Title: WBB, Marriage and Faithfulness
Location: Wycliffe College Chapel
Dear WBB friends:
Forgive me for offering a “sermon before the sermon” this week. I know that this is a little long.
It seems that this is the season for weddings in and around the WBB community. Last week we prayed for Bethany Osborne and Ed Miedema and this week we will bless Melissa Graham and Dave Burke.
Now let me candidly admit that I don’t know the “secret” to keeping a marriage healthy. I have no “four easy steps” to marital bliss. In fact, it seems to me that there are no recipes for this stuff and there certainly are no guarantees. So my word to folks entering into marriage is to try to get the starry eyed romantic look off of your face as soon as possible because this business of being married is hard work.
Having said that, however, there is maybe one thing that I’ve come to learn. Okay, let’s be honest, I haven’t really learned this at all, at least not positively. What I am about to say I know to be true through repeated and painful error – a via negativa, if you will.
Here’s the one bit of wisdom that I have to offer to folks entering into marriage: Don’t keep score.
That’s really it. Don’t keep score. Don’t keep score of what your partner does that pisses you off. And don’t keep score of all the good stuff that you figure that you do in this relationship.
Simple stuff. Don’t keep score of how often you do the dishes or cook. Don’t keep score on who takes out the garbage.
More difficult stuff. Don’t keep score of how often your partner says something that hurts you deeply. And don’t keep score of how often you deliberately and selflessly engage in acts of kindness toward your partner. And vice versa.
Or to use Paul’s language in Romans 4, be careful about how you do your “reckoning.” It is a curious word and is used some nine times in the chapter. And while I reckon that most of us do not use this word very often, pretty much all of the translators stick with it. Reckoning is an accounting term and it simply means “to count.”
What will we “count”? What will we add up?
Well the good news according to Paul is that in God’s grace and forgiveness he does not count our sins. He doesn’t have a big ledger book in the sky with all of our sins tallied up.
As Bono once said, that kind of reckoning is karma. And if karma is true than we are “all fucked.” (I quote!)
God doesn’t keep score like that.
No, when God does his “reckoning” the only issue at hand is faithfulness.
When God puts right what has been so terribly wrong in our lives, in our marriages, in our politics and economics, in all of creation, then that putting things right, that righteousness, all hangs on faithfulness. God’s faithfulness. God’s keeping covenant manifest in the faithfulness of Jesus Christ. And God’s faithfulness is what engenders our faithfulness, our covenant keeping in grateful response.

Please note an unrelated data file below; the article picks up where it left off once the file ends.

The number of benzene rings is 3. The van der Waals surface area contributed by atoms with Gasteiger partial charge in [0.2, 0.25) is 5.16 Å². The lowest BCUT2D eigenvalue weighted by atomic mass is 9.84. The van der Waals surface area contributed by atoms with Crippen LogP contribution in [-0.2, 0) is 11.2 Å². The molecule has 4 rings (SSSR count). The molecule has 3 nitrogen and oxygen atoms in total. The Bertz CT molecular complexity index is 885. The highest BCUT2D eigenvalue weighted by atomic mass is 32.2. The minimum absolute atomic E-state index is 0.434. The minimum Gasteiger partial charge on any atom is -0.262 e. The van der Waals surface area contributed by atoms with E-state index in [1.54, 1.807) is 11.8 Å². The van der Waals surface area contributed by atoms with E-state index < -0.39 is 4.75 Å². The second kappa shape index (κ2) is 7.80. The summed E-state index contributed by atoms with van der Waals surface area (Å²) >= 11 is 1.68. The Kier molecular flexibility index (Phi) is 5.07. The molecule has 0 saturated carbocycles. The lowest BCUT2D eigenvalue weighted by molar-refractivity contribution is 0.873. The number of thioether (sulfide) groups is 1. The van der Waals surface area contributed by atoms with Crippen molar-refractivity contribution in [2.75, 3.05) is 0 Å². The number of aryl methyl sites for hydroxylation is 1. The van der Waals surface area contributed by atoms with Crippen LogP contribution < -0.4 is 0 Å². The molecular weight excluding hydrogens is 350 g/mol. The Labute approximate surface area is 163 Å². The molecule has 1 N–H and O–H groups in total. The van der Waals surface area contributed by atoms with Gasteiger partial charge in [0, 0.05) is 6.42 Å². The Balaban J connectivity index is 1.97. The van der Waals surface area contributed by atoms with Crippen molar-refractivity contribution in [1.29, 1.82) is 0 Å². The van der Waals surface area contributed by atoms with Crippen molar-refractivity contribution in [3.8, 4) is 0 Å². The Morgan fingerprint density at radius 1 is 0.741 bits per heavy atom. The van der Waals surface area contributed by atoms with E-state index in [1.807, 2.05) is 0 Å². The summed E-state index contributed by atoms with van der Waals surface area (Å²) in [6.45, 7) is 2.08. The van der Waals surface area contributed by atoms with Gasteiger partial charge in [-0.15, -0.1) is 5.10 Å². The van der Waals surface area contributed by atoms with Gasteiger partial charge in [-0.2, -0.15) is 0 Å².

That’s what Abraham is all about. Paul says that the only thing that God reckoned in relation to Abraham, the only thing that “counted,” was his faithfulness. He believed the covenant promised and acted faithfully in response to that promise.
Now some of you might be thinking that there is a lot more to the Abraham story than this. I mean the guy is not always a paragon of covenant faithfulness, is he? But Paul is saying that his failings are not a part of the reckoning that really counts. What counts is that he believed in the promises of God, even when all of the evidence suggested that such a belief was naïve and hopeless.
That brings me back to marriage.
Why should we avoid “keeping score”? Because when it comes right down to it, marriage is all about faithfulness. What is “reckoned as righteousness,” what sets things right in all of our relationships, marriage included, is faithfulness. A faithfulness to God’s covenant – the covenant of marriage, but also the covenant that God makes with all of creation in order to set things right that have become so terribly wrong – is at the very heart of a life that might be reckoned as “right,” as “righteous,” as fulfilling God’s call to justice in all of life.
And here’s the gospel, my friends: “it all depends on faithfulness so that the promise may rest on grace.” It all hangs on grace. Faithfulness is a response to grace, a response to a promise made, a covenant offered.
Back to Bono. “Grace makes beauty out of ugly things.”
Back to marriage. Don’t keep score. Rather, keep covenant.
And if somehow in the brokenness of our lives, the pettiness of our self-interest, the neurosis of our needs, we find healing, righteousness and beauty in our relationships – including our relationships of covenantal intimacy – then, my friends, it will be a matter of grace. Surprising grace. Amazing grace. Homemaking grace.
Wine Before Breakfast Tuesday @ 7.22am Wycliffe College Chapel
Our very own Chelsy Stevens will be celebrating the Eucharist with us. The band has a fair bit of Bruce Cockburn lined up. And I’ll be preaching (as if I haven’t already done that this morning).
Hope to see you tomorrow morning.
Start Time: 07:22
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